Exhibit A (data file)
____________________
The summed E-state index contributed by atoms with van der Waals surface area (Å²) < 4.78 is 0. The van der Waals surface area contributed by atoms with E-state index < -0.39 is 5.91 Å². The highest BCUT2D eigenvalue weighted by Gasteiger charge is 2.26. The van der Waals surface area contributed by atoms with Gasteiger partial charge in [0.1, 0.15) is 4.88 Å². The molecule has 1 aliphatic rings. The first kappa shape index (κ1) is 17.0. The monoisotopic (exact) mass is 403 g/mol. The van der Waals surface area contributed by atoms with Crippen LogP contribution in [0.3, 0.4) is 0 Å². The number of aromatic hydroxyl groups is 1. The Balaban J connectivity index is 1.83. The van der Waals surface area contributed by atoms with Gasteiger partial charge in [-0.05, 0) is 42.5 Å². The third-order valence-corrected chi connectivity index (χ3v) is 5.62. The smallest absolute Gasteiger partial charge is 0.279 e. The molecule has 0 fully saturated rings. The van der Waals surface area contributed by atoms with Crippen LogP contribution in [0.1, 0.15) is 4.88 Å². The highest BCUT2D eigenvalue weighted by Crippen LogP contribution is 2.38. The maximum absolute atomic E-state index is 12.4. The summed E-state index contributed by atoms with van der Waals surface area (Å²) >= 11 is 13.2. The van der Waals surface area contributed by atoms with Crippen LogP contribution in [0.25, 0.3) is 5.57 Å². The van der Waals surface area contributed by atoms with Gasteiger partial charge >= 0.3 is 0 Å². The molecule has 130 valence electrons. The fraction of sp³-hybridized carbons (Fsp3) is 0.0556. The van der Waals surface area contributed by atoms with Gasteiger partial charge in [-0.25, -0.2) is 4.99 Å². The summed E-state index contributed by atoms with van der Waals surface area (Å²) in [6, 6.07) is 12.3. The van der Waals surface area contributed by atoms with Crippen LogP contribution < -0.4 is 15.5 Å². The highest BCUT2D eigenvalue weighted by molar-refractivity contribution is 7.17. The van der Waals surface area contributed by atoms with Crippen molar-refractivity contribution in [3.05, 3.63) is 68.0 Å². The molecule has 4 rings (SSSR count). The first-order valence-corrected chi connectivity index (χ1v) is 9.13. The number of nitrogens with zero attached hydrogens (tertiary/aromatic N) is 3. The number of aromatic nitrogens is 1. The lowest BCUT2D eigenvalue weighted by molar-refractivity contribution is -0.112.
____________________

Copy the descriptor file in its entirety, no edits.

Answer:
The summed E-state index contributed by atoms with van der Waals surface area (Å²) < 4.78 is 0. The van der Waals surface area contributed by atoms with E-state index < -0.39 is 5.91 Å². The highest BCUT2D eigenvalue weighted by Gasteiger charge is 2.26. The van der Waals surface area contributed by atoms with Gasteiger partial charge in [0.1, 0.15) is 4.88 Å². The molecule has 1 aliphatic rings. The first kappa shape index (κ1) is 17.0. The monoisotopic (exact) mass is 403 g/mol. The van der Waals surface area contributed by atoms with Crippen LogP contribution in [0.3, 0.4) is 0 Å². The number of aromatic hydroxyl groups is 1. The Balaban J connectivity index is 1.83. The van der Waals surface area contributed by atoms with Gasteiger partial charge in [-0.05, 0) is 42.5 Å². The third-order valence-corrected chi connectivity index (χ3v) is 5.62. The smallest absolute Gasteiger partial charge is 0.279 e. The molecule has 0 fully saturated rings. The van der Waals surface area contributed by atoms with Crippen LogP contribution in [0.1, 0.15) is 4.88 Å². The highest BCUT2D eigenvalue weighted by Crippen LogP contribution is 2.38. The maximum absolute atomic E-state index is 12.4. The summed E-state index contributed by atoms with van der Waals surface area (Å²) >= 11 is 13.2. The van der Waals surface area contributed by atoms with Crippen LogP contribution in [0.25, 0.3) is 5.57 Å². The van der Waals surface area contributed by atoms with Gasteiger partial charge >= 0.3 is 0 Å². The molecule has 130 valence electrons. The fraction of sp³-hybridized carbons (Fsp3) is 0.0556. The van der Waals surface area contributed by atoms with Gasteiger partial charge in [-0.25, -0.2) is 4.99 Å². The summed E-state index contributed by atoms with van der Waals surface area (Å²) in [6, 6.07) is 12.3. The van der Waals surface area contributed by atoms with Crippen LogP contribution < -0.4 is 15.5 Å². The highest BCUT2D eigenvalue weighted by molar-refractivity contribution is 7.17. The van der Waals surface area contributed by atoms with Crippen molar-refractivity contribution in [3.05, 3.63) is 68.0 Å². The molecule has 4 rings (SSSR count). The first-order valence-corrected chi connectivity index (χ1v) is 9.13. The number of nitrogens with zero attached hydrogens (tertiary/aromatic N) is 3. The number of aromatic nitrogens is 1. The lowest BCUT2D eigenvalue weighted by molar-refractivity contribution is -0.112.